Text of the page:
(October 2002) Despite the restrictions and economic penalties associated with migration in China, large numbers of rural Chinese are leaving their villages for cities and coastal provinces, and many more will likely do so now that China is a full member of the World Trade Organization (WTO).

WTO membership, which took effect in December 2001, is expected to accelerate China’s transformation into a major magnet for foreign investors eager to take advantage of low wages and a relatively well-educated and disciplined workforce. At the same time, a restructured economy means lower import barriers, reduced subsidies for farmers, privatization and streamlining of giant state enterprises, and a likelihood of increasing unemployment.

Analysts expect that these changes could see an increase in China’s already massive “floating” population — the millions of rural people who flock to urban centers where they are not registered to live.

“Freer trade is expected to increase foreign investment in China, creating jobs in factories, but it also may speed up the movement off the land as cheaper farm products enter China,” write Philip Martin and Jonas Widgren in “International Migration: Facing the Challenge,” a report by the Washington-based Population Reference Bureau (PRB).

Numbers for China’s internal migrants vary. But PRB reports that an estimated 130 million Chinese — roughly the equivalent of the entire Bangladeshi population — were living away from places in which they were registered in mid-2001.

The migrants tend to be people between the ages of 20 and 35 who have average or above-average incomes, compared with others in their hometowns, according to Daniel Goodkind and Loraine A. West of the U.S. Census Bureau. As with international immigrants, these internal travelers are subject to demand-pull, supply-push, and other factors.

Writing in Urban Studies, a journal published by the University of Glasgow in Scotland, Goodkind and West note that the migrants generally move from rural areas to cities, with rural laborers going from central and western regions to parts of the east coast for work in township and village enterprises and low-skilled city jobs.

Dire conditions and few jobs in villages prompt the rural exodus.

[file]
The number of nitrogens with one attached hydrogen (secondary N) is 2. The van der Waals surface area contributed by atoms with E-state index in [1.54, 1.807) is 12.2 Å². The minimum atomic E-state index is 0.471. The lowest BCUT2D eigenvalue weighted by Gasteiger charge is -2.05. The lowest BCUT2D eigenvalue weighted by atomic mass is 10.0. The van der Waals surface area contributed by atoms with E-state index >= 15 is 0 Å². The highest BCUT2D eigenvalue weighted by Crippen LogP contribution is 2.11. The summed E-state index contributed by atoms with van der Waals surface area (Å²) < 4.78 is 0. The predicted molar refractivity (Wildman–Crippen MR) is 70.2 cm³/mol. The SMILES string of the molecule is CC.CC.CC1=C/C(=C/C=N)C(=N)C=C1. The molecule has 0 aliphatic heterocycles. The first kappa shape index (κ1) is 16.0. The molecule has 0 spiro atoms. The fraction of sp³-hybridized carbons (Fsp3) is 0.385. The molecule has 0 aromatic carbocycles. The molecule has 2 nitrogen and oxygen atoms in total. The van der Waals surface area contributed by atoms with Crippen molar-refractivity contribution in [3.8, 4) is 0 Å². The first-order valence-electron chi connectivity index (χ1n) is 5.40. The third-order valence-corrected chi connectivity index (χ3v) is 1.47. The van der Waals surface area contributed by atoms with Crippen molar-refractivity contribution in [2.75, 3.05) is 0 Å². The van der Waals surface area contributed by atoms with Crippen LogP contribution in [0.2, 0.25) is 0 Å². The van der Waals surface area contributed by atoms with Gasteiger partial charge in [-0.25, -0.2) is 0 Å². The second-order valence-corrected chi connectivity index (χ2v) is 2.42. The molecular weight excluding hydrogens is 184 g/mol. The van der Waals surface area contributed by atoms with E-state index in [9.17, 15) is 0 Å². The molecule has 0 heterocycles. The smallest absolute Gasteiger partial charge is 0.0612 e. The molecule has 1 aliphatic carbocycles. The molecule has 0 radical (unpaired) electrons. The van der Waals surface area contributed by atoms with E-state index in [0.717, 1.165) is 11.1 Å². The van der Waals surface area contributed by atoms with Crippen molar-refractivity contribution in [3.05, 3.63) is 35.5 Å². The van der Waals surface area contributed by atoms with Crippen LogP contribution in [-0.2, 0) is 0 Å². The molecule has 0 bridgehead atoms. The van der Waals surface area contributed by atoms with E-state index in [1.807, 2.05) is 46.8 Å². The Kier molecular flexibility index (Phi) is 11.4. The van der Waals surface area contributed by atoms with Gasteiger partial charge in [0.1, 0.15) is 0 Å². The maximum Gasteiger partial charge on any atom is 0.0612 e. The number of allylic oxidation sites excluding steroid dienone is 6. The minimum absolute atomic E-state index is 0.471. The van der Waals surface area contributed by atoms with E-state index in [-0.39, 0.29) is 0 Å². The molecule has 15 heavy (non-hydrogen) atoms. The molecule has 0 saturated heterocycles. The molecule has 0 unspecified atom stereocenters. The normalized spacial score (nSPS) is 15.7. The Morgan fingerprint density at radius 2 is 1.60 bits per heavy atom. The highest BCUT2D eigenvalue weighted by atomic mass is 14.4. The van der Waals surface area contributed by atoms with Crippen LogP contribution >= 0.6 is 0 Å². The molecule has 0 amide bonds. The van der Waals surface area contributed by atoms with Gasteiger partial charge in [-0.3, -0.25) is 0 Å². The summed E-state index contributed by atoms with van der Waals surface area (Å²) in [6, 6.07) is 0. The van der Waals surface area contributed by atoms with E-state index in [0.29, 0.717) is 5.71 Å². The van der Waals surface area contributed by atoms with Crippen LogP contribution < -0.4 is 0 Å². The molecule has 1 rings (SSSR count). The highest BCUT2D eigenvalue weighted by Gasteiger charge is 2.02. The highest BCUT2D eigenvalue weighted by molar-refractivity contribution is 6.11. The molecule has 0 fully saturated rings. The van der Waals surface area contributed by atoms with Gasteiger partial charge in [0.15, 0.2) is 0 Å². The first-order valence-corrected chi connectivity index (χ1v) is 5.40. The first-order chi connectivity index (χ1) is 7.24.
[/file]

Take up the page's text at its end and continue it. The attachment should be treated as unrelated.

“In villages across central and southern China, incomes have stagnated,” according to an April 2001 New York Times article by Erik Eckholm. “Most young people migrate to coastal cities to perform menial jobs, and local governments are so short of money that officials and teachers often go unpaid for months at a time.”

As succession to the WTO and integration of China into the world economy increase the potential for the exodus of labor out of agriculture, growth in labor-intensive sectors and low-skilled jobs will be key, say Goodkind and West. In their forthcoming article, “China’s Floating Population: Definitions, Data and Recent Findings,” they note that while some workers will find new employment in rural areas, cities are likely to continue to attract many rural laborers.

Home to more than 20 percent of the world’s 6 billion people, China, the world’s most populous nation, is a poor and predominantly rural country with a per capita gross domestic product (GDP) of US$800 in 1999, compared with US$31,000 in the United States. The 800 million Chinese living in rural villages are much poorer than the 500 million people in the cities.

China restricts movement within the country, however. The country introduced a household registration system in the 1950s, listing everyone in a specific location, usually their place of birth. It is difficult for rural migrants to obtain housing, education, and government services outside the area where they are registered. Male migrants are often employed in construction, while female migrants often find jobs in factories. Migrants in coastal areas earn US$2 to US$3 a day, far more than they could earn farming, says PRB.

Also, even though the country’s household registration system was relaxed in 1994, conditions for internal migrants remain difficult. Goodkind and West point out that though migrant workers, like permanent residents, contribute to local economy, their rights are hardly ever enforced, and they are often cheated out of their pay. Many are also subject to police harassment. Those without correct registration papers can be sentenced to three- to six-month terms of work in prison factories.

While those wishing to change their household registration may seek permission to do so, most migrants cannot afford city work permits, which can cost from US$6,000 to US$12,000. They maintain their links to their villages, in part out of fear that they may be forced back to the countryside, says PRB.

Some major cities are concerned with keeping the growth rates of both their permanent residents and their migrant population. For its part, Beijing aims to keep its nonresident population who stay more than six months to below 2.3 million by 2010. That population now numbers 1.47 million, according to Goodkind and West.

For More Information 

Daniel Goodkind and Loraine A. West, “China’s Floating Population: Definitions, Data and Recent Findings,” Urban Studies 39, no. 12 (2002 forthcoming).

Philip Martin and Jonas Widgren, “International Migration: Facing the Challenge,” Population Bulletin 57, no. 1 (2002) (PDF).